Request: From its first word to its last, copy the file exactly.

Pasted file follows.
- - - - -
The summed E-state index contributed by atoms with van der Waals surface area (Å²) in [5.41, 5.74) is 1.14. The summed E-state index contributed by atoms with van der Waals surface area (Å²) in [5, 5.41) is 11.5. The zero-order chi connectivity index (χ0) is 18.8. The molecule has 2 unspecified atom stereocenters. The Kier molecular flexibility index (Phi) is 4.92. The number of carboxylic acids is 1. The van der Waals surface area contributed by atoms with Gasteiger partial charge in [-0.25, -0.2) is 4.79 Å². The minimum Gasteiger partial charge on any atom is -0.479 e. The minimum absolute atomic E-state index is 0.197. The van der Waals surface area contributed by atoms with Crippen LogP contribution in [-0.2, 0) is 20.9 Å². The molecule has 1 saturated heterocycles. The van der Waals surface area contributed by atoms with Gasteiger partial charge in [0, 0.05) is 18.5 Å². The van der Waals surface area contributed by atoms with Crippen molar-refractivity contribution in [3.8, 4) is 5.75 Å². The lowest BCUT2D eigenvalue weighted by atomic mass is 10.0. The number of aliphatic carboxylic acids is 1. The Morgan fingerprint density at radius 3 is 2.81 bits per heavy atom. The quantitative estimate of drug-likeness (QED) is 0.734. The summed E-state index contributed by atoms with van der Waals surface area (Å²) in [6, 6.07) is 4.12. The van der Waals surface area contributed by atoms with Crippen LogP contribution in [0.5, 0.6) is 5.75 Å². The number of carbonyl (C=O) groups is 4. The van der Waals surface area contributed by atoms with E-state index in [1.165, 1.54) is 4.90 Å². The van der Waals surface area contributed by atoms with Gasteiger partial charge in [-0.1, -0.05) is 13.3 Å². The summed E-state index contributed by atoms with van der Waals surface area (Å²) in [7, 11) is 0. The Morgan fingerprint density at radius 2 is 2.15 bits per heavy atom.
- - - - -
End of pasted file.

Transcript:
The summed E-state index contributed by atoms with van der Waals surface area (Å²) in [5.41, 5.74) is 1.14. The summed E-state index contributed by atoms with van der Waals surface area (Å²) in [5, 5.41) is 11.5. The zero-order chi connectivity index (χ0) is 18.8. The molecule has 2 unspecified atom stereocenters. The Kier molecular flexibility index (Phi) is 4.92. The number of carboxylic acids is 1. The van der Waals surface area contributed by atoms with Gasteiger partial charge in [-0.25, -0.2) is 4.79 Å². The minimum Gasteiger partial charge on any atom is -0.479 e. The minimum absolute atomic E-state index is 0.197. The van der Waals surface area contributed by atoms with Crippen LogP contribution in [-0.2, 0) is 20.9 Å². The molecule has 1 saturated heterocycles. The van der Waals surface area contributed by atoms with Gasteiger partial charge in [0, 0.05) is 18.5 Å². The van der Waals surface area contributed by atoms with Crippen molar-refractivity contribution in [3.8, 4) is 5.75 Å². The lowest BCUT2D eigenvalue weighted by atomic mass is 10.0. The number of aliphatic carboxylic acids is 1. The Morgan fingerprint density at radius 3 is 2.81 bits per heavy atom. The quantitative estimate of drug-likeness (QED) is 0.734. The summed E-state index contributed by atoms with van der Waals surface area (Å²) in [6, 6.07) is 4.12. The van der Waals surface area contributed by atoms with Crippen LogP contribution in [0.5, 0.6) is 5.75 Å². The number of carbonyl (C=O) groups is 4. The van der Waals surface area contributed by atoms with E-state index in [1.165, 1.54) is 4.90 Å². The van der Waals surface area contributed by atoms with Gasteiger partial charge in [-0.1, -0.05) is 13.3 Å². The summed E-state index contributed by atoms with van der Waals surface area (Å²) in [7, 11) is 0. The Morgan fingerprint density at radius 2 is 2.15 bits per heavy atom.